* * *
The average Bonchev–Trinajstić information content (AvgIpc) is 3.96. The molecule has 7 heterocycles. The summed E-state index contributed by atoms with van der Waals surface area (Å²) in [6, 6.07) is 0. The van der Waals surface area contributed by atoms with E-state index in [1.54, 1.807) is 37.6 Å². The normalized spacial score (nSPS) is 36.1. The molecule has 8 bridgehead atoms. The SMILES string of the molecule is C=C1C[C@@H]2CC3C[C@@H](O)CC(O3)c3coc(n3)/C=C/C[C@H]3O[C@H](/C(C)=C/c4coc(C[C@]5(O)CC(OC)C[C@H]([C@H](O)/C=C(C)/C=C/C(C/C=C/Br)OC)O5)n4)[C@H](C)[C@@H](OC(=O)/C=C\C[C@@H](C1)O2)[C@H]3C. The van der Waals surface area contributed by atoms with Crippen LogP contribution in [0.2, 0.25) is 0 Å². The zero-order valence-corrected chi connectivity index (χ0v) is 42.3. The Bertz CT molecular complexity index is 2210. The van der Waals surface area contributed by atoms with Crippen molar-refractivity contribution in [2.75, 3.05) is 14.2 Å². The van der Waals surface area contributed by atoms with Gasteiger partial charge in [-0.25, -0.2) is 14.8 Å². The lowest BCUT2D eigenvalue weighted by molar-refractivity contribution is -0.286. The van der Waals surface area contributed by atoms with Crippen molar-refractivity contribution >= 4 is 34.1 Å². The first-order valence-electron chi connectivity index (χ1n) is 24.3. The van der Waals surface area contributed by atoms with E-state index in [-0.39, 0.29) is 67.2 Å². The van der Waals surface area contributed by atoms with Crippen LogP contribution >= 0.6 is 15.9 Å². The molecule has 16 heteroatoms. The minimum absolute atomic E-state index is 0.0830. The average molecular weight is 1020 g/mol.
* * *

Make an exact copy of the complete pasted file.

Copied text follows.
The average Bonchev–Trinajstić information content (AvgIpc) is 3.96. The molecule has 7 heterocycles. The summed E-state index contributed by atoms with van der Waals surface area (Å²) in [6, 6.07) is 0. The van der Waals surface area contributed by atoms with E-state index in [1.54, 1.807) is 37.6 Å². The normalized spacial score (nSPS) is 36.1. The molecule has 8 bridgehead atoms. The SMILES string of the molecule is C=C1C[C@@H]2CC3C[C@@H](O)CC(O3)c3coc(n3)/C=C/C[C@H]3O[C@H](/C(C)=C/c4coc(C[C@]5(O)CC(OC)C[C@H]([C@H](O)/C=C(C)/C=C/C(C/C=C/Br)OC)O5)n4)[C@H](C)[C@@H](OC(=O)/C=C\C[C@@H](C1)O2)[C@H]3C. The van der Waals surface area contributed by atoms with Crippen LogP contribution in [0.2, 0.25) is 0 Å². The zero-order valence-corrected chi connectivity index (χ0v) is 42.3. The Bertz CT molecular complexity index is 2210. The van der Waals surface area contributed by atoms with Crippen molar-refractivity contribution in [2.75, 3.05) is 14.2 Å². The van der Waals surface area contributed by atoms with Gasteiger partial charge in [-0.25, -0.2) is 14.8 Å². The lowest BCUT2D eigenvalue weighted by molar-refractivity contribution is -0.286. The van der Waals surface area contributed by atoms with Crippen molar-refractivity contribution >= 4 is 34.1 Å². The first-order valence-electron chi connectivity index (χ1n) is 24.3. The van der Waals surface area contributed by atoms with E-state index in [-0.39, 0.29) is 67.2 Å². The van der Waals surface area contributed by atoms with Crippen LogP contribution >= 0.6 is 15.9 Å². The molecule has 16 heteroatoms. The minimum absolute atomic E-state index is 0.0830. The average molecular weight is 1020 g/mol.